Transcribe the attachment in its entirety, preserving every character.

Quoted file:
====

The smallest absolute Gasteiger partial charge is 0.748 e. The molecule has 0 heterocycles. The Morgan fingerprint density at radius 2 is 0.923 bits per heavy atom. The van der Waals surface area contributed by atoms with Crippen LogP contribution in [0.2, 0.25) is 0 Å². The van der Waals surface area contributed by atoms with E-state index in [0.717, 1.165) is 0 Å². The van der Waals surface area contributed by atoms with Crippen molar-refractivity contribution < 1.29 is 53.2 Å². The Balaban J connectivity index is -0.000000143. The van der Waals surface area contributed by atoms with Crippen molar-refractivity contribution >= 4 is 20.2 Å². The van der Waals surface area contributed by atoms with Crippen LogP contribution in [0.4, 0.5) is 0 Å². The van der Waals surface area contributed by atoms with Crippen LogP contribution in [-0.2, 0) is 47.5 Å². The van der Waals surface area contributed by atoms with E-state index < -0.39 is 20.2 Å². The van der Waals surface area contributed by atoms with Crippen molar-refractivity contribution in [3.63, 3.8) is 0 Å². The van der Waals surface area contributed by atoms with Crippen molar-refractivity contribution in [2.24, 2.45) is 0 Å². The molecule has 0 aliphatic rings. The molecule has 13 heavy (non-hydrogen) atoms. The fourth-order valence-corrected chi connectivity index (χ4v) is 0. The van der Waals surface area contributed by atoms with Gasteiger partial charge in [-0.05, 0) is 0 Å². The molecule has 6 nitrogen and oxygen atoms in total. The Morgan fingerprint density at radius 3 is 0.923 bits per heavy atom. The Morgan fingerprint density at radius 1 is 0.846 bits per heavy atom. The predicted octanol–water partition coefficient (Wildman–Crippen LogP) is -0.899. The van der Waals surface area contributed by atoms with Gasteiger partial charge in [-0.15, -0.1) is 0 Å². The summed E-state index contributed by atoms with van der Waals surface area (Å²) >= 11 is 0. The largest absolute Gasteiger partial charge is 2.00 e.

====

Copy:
The smallest absolute Gasteiger partial charge is 0.748 e. The molecule has 0 heterocycles. The Morgan fingerprint density at radius 2 is 0.923 bits per heavy atom. The van der Waals surface area contributed by atoms with Crippen LogP contribution in [0.2, 0.25) is 0 Å². The van der Waals surface area contributed by atoms with E-state index in [0.717, 1.165) is 0 Å². The van der Waals surface area contributed by atoms with Crippen molar-refractivity contribution < 1.29 is 53.2 Å². The Balaban J connectivity index is -0.000000143. The van der Waals surface area contributed by atoms with Crippen molar-refractivity contribution >= 4 is 20.2 Å². The van der Waals surface area contributed by atoms with Crippen LogP contribution in [0.4, 0.5) is 0 Å². The van der Waals surface area contributed by atoms with Crippen LogP contribution in [-0.2, 0) is 47.5 Å². The van der Waals surface area contributed by atoms with E-state index < -0.39 is 20.2 Å². The van der Waals surface area contributed by atoms with Crippen molar-refractivity contribution in [3.63, 3.8) is 0 Å². The van der Waals surface area contributed by atoms with Crippen molar-refractivity contribution in [2.24, 2.45) is 0 Å². The molecule has 0 aliphatic rings. The molecule has 13 heavy (non-hydrogen) atoms. The fourth-order valence-corrected chi connectivity index (χ4v) is 0. The van der Waals surface area contributed by atoms with Gasteiger partial charge in [-0.05, 0) is 0 Å². The molecule has 6 nitrogen and oxygen atoms in total. The Morgan fingerprint density at radius 3 is 0.923 bits per heavy atom. The Morgan fingerprint density at radius 1 is 0.846 bits per heavy atom. The predicted octanol–water partition coefficient (Wildman–Crippen LogP) is -0.899. The van der Waals surface area contributed by atoms with Gasteiger partial charge in [-0.15, -0.1) is 0 Å². The summed E-state index contributed by atoms with van der Waals surface area (Å²) >= 11 is 0. The largest absolute Gasteiger partial charge is 2.00 e.